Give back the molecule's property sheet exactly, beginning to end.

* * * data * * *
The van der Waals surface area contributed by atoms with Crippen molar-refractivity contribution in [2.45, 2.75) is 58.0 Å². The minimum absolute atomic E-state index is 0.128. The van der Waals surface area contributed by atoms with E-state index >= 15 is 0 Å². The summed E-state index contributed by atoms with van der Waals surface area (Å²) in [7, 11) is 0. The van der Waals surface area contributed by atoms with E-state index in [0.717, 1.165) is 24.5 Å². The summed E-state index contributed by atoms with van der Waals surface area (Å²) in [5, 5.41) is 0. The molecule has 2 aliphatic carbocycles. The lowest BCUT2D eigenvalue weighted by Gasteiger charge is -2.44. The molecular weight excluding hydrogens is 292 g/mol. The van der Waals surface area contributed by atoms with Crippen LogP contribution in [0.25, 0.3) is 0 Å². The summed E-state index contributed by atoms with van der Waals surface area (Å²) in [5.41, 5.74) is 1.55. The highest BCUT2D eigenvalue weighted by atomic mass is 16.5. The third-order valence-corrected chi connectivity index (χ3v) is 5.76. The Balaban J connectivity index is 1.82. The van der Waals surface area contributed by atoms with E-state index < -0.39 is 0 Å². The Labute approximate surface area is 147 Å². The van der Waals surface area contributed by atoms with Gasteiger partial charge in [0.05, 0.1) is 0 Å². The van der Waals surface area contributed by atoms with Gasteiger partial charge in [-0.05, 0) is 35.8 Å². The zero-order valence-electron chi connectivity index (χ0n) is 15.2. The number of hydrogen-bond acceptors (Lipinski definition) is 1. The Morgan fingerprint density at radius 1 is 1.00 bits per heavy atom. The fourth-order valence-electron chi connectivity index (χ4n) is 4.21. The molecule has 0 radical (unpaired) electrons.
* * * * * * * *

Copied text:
The van der Waals surface area contributed by atoms with Crippen molar-refractivity contribution in [2.45, 2.75) is 58.0 Å². The minimum absolute atomic E-state index is 0.128. The van der Waals surface area contributed by atoms with E-state index >= 15 is 0 Å². The summed E-state index contributed by atoms with van der Waals surface area (Å²) in [7, 11) is 0. The van der Waals surface area contributed by atoms with E-state index in [0.717, 1.165) is 24.5 Å². The summed E-state index contributed by atoms with van der Waals surface area (Å²) in [5, 5.41) is 0. The molecule has 2 aliphatic carbocycles. The lowest BCUT2D eigenvalue weighted by Gasteiger charge is -2.44. The molecular weight excluding hydrogens is 292 g/mol. The van der Waals surface area contributed by atoms with Crippen LogP contribution in [0.25, 0.3) is 0 Å². The summed E-state index contributed by atoms with van der Waals surface area (Å²) in [5.41, 5.74) is 1.55. The highest BCUT2D eigenvalue weighted by atomic mass is 16.5. The third-order valence-corrected chi connectivity index (χ3v) is 5.76. The Balaban J connectivity index is 1.82. The van der Waals surface area contributed by atoms with E-state index < -0.39 is 0 Å². The Labute approximate surface area is 147 Å². The van der Waals surface area contributed by atoms with Gasteiger partial charge in [0.05, 0.1) is 0 Å². The van der Waals surface area contributed by atoms with Gasteiger partial charge in [-0.05, 0) is 35.8 Å². The zero-order valence-electron chi connectivity index (χ0n) is 15.2. The number of hydrogen-bond acceptors (Lipinski definition) is 1. The Morgan fingerprint density at radius 1 is 1.00 bits per heavy atom. The fourth-order valence-electron chi connectivity index (χ4n) is 4.21. The molecule has 0 radical (unpaired) electrons.